Now back to false claims of censorship. Your own resident Bianca Stebbins, a Santa Rosa mother, couldn't have said it better:

Bianca Stebbins, a Santa Rosa mother who visited the library Friday with her two daughters, said the issue is not a matter of free speech or censorship. Stebbins, a business and life coach, grew up in communist Romania, where “censorship was our middle name.”

Stebbins said that since the library does not carry “XXX” magazines, there’s little justification for allowing “XXX” Web sites.

“Filtering Web sites is not censorship,” Stebbins said. “My children have the right to come to the library and be safe in their intellectual development, which is what the library is here for.”

She's a business and life coach? She clearly has her head on straight. Seems she's read US v. ALA too. I urge people to seek out her services. Don't let the library tell you Internet filters are the "slippery slope" to "censorship."

In conclusion, Sonoma County residents have been misled for a very long time with plagiarized material. They are currently being misled with fallacious "slippery slope" arguments by Library Director Sandra Cooper. Internet filters are the best means to achieve the goals of the Sonoma County Grand Jury. Anything else the library tells you is immediately suspect due to its past and current efforts to mislead you.

Library Director Sandra Cooper has been wrong before on library Internet filters. See "North Carolina Senate Approves Internet Filters for Libraries, Schools," by American Library Association, American Libraries, 30 April 2001:

State Librarian Sandra Cooper told American Libraries that librarians were able to convince the Senate Judiciary Committee to remove the library filtering requirement, but the bill’s sponsor, Sen. Howard Lee (D-Orange), restored it on floor, where it was approved by a wide margin [42-4].

Well now she's wrong again. Don't be misled.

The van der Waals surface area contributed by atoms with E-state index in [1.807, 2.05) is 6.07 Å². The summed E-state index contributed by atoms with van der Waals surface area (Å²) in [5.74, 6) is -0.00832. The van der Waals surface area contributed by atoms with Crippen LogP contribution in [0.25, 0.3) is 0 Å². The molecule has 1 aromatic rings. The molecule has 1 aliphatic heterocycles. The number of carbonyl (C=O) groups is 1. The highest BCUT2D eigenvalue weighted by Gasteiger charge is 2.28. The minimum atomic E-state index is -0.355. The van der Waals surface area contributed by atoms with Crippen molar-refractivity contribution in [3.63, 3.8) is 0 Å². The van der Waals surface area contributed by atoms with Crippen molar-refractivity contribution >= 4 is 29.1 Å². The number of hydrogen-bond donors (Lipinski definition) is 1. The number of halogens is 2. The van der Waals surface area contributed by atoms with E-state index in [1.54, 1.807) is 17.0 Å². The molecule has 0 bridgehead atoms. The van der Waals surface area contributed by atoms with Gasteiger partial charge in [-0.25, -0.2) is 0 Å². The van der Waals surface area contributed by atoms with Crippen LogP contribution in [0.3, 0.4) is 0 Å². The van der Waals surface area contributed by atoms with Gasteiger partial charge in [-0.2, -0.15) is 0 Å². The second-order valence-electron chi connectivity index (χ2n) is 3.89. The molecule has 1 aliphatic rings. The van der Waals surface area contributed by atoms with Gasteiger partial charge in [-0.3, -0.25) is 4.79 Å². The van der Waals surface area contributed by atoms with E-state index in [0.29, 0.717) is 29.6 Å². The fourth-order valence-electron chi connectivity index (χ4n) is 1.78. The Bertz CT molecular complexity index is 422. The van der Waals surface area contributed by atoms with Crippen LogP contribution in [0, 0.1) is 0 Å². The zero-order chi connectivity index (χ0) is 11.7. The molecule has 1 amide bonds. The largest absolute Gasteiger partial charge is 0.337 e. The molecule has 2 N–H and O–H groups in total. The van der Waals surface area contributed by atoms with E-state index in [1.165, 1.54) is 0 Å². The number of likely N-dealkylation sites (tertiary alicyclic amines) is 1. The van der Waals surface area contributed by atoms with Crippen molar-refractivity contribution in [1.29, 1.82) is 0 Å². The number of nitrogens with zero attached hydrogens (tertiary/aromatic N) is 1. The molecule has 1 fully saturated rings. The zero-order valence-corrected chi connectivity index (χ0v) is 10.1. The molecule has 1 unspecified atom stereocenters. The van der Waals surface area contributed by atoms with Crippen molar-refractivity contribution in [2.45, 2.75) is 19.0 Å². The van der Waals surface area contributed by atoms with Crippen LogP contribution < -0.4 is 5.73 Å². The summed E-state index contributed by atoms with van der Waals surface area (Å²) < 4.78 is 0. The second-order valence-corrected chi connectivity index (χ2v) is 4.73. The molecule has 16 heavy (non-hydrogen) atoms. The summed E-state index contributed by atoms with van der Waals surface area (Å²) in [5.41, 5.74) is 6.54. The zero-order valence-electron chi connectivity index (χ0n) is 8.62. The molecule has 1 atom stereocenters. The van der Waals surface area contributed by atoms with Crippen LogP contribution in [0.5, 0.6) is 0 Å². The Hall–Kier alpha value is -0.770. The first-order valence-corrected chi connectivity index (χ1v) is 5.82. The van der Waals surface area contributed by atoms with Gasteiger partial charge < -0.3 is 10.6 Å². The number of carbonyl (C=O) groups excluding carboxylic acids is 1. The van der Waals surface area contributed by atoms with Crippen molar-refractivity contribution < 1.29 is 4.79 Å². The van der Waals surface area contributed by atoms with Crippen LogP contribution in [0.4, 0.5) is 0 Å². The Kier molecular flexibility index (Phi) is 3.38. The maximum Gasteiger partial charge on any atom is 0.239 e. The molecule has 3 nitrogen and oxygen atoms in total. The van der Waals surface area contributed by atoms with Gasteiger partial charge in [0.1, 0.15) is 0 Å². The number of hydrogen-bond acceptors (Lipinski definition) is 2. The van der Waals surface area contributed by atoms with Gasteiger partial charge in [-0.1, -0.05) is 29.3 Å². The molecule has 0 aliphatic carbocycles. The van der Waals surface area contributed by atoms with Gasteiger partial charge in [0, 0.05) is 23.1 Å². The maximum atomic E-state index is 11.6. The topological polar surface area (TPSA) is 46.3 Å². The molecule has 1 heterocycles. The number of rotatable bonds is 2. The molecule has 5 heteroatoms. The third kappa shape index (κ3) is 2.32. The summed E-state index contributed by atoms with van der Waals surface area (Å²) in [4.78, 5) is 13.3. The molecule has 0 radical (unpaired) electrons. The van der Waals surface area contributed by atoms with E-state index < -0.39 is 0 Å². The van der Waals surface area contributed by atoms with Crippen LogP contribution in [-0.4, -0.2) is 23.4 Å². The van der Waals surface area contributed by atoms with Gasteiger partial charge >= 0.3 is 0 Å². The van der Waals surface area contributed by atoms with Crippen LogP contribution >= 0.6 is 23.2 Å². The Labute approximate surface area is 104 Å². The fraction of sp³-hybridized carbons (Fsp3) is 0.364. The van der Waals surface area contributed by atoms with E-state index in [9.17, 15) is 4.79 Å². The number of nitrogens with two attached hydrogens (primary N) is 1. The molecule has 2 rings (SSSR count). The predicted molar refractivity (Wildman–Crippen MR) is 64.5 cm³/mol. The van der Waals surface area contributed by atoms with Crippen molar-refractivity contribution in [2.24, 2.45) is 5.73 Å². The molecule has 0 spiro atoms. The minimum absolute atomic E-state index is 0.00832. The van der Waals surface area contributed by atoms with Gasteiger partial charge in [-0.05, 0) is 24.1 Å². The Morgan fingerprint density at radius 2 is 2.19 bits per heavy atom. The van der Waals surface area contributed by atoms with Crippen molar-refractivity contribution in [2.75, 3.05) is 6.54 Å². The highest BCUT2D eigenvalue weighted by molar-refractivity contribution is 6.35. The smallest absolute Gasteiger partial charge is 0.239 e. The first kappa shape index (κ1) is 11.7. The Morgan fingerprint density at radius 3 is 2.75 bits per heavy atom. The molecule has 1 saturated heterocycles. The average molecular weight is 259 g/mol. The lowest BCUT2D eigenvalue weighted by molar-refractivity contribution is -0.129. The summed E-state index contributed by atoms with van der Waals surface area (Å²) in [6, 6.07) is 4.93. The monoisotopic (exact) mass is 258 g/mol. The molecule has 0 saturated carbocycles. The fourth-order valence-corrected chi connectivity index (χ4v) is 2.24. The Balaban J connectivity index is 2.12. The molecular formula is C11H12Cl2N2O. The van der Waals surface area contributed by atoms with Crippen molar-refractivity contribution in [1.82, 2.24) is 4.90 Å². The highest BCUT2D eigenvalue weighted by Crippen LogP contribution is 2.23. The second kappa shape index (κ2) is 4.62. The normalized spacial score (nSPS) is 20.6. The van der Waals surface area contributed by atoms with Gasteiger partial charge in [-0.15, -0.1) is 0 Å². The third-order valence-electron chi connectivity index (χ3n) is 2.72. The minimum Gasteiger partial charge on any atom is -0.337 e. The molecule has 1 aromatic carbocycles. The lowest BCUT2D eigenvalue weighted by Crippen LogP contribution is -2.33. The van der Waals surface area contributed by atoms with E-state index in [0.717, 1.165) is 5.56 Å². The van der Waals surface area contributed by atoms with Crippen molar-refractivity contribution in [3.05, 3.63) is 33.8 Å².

(As an aside, notice Democrat Sen. Howard Lee restored the Internet filtering bill. Don't let anyone tell you this is only a "conservative/Republican" interest.)

UPDATE 12 JULY 2009:

The Sonoma County Library has in the past covered up child pornography.

From "Dangerous Access, 2000 Ed: Uncovering Internet Porn in America's Libraries," by David Burt, Family Research Council, 2000, pp.12-13, 54, see this:

At the Sonoma, California, Public Library, a staff member sent an e-mail message to his supervisor stating:
There are 3 men on my shift who come in regularly, perhaps daily. One views child porn of nude boys in tubs. . . . These images are clearly visible. . . .What does it mean to have child molester posters up in our staff lounge & yet we make daily Internet appointments for someone to watch kiddy porn in the library on the library comp? Isn’t this crazy?
But the supervisor responded:
I don’t like it either, but there is nothing we can do about it. The best thing for staff is to ignore it . . . please use your time in more constructive ways. 17
17. E-mail message of administration of the Sonoma County Public Library to a staff complaint about a patron regularly viewing child pornography, October 5, 1999.

Friday, July 10, 2009

Library Protest Parade Float Pictures; July 4th in West Bend, Wisconsin

Four pictures of a library protest float at the July 4th parade in West Bend, Wisconsin, are worth a thousand words. So I'll just show the pictures and let you fill in the narrative. The float was prepared by "West Bend Citizens for Safe Libraries."

The pictures come from "A Few More Float Pics From the 4th of July Parade.. WBCFSL," and there are even more pictures at "Safe Libraries promoted in West Bend Parade."

Note, the "Safe Libraries" indicates that libraries should be safe or is part of the name of the local organization; it does not reference this SafeLibraries blog or the web site.


Wednesday, July 8, 2009

Slippery Slopes Okay for Gays, But Not Kids, Not National Security, According to the American Library Association

The American Library Association [ALA] is at it again, promoting social engineering that has nothing to do with libraries. Gay marriage is the ALA's latest love: "This time it seems the hot topic is going to be same-sex marriage."

The Annoyed Librarian takes apart the ALA's latest escapade phrase by phrase. In doing so she points out the "slippery slope" the ALA uses to claim any social engineering whatsoever can be justified by claiming potential involvement of "library workers or library users." That means everybody.